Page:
We were required to do the investigation regarding survival strategies of particular animals, and I chose to study how the butterflies will do for survival when cold weather and food shortage could easily influence their life cycle.
I concentrated on a number of main strategies butterflies adopt to handle these harsh conditions: hibernation, and migration.
First let's talk about the hibernation, which means a long term sleep, in which an animal's metabolism slows to conserve strength.
Various butterfly species have formed different patterns of hibernation, at continuous periods of their life cycle.
For example, the ‘Banded Hair Freak’ hardly hibernates in its full grown adult form, but as an egg. And another species, the 'Dappled White', breathes during the winter in a crystallise stage, and during this time, it's able to draw on the energy it stimulated earlier on in its larval stage.
Though the slowing of the metabolism in hibernation functions with many of the difficulties faced in winter, it can't prevent them all.
In addition, some butterflies have extra plans for survival. For instance, they develop a substance in their blood, usually in glycerol, or sorbitol, which serves as 'anti-freeze', thereby adding extra resistance against lower temperatures.
Actually, there is a positive side about the cold weather, fewer predators exist around to cause problems, this is because they are actively mainly in warm weather.
So, now let's move on to the second type of survival strategy the butterflies used in winter: migration. That means moving to regions with a more suitable environment.
I'm going to start this topic with a detailed study about particular cases of migratory species, the ‘Monarch Butterfly'.
Many butterfly species are found in various zones of the world migrate, like “the Red Admiral', a British butterfly which ‘winters' in North Africa, but the 'Monarch Butterfly' is the sole example to do this in North America.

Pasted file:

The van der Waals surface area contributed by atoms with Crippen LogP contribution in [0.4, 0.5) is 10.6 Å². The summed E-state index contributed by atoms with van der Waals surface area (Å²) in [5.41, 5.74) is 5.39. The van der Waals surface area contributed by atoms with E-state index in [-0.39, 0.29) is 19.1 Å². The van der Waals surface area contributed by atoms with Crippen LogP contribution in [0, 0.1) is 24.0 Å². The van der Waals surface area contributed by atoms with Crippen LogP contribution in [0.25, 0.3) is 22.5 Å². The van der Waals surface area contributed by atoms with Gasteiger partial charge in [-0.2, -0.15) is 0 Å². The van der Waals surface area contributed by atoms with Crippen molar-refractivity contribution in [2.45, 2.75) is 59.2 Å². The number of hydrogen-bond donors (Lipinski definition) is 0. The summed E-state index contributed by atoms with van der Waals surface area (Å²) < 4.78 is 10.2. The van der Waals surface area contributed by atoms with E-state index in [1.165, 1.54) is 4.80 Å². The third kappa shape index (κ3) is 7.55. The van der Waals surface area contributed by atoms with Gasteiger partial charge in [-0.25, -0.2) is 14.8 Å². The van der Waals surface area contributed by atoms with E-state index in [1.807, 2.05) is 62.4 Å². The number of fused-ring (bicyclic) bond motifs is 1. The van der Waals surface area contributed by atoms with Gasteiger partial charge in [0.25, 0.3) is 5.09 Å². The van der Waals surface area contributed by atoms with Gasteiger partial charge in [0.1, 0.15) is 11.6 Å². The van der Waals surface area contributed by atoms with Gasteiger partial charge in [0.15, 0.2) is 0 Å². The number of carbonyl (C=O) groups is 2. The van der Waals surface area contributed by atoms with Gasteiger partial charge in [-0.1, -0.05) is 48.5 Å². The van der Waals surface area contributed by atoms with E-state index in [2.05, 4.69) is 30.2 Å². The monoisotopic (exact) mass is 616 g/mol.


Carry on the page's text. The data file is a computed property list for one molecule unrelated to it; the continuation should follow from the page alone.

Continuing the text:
At any stage of the life cycle, the Monarch cannot survive in the low winter temperatures, so when it gets cold, the Monarchs begin to gather in huge groups and fly south. They can travel up to 3,500 miles.
But only the last summer generation of Monarchs migrate. Normal generations only live for a maximum of 10 days, in fact the last migration generation, as reported, do for 6 months, which enables them to take such a long journey.
These huge teams of migrating monarchs only fly during daylight hours, and at night they usually have a rest in trees, again often in vast groups.
Research is now being exercised into what encourages them to reach the destination. It has been known for years that they find their way on the journey by following rivers, and there are a few these along their migratory route.
However, the new research indicates they may also treat the sun as a navigational aid.
During this time, they are able to feed, mainly from a type of flower called ‘milkweed', but they are not able to reproduce during this period.
The Monarchs hand in their lineage' to a particular region in Mexico, known as the ‘Pier A Sequoia'.
The Monarchs are anticipated with great interest within the region, and over recent years, there annual arrival has gained great popularity among tourists.
However, their habitat is being increasingly threatened...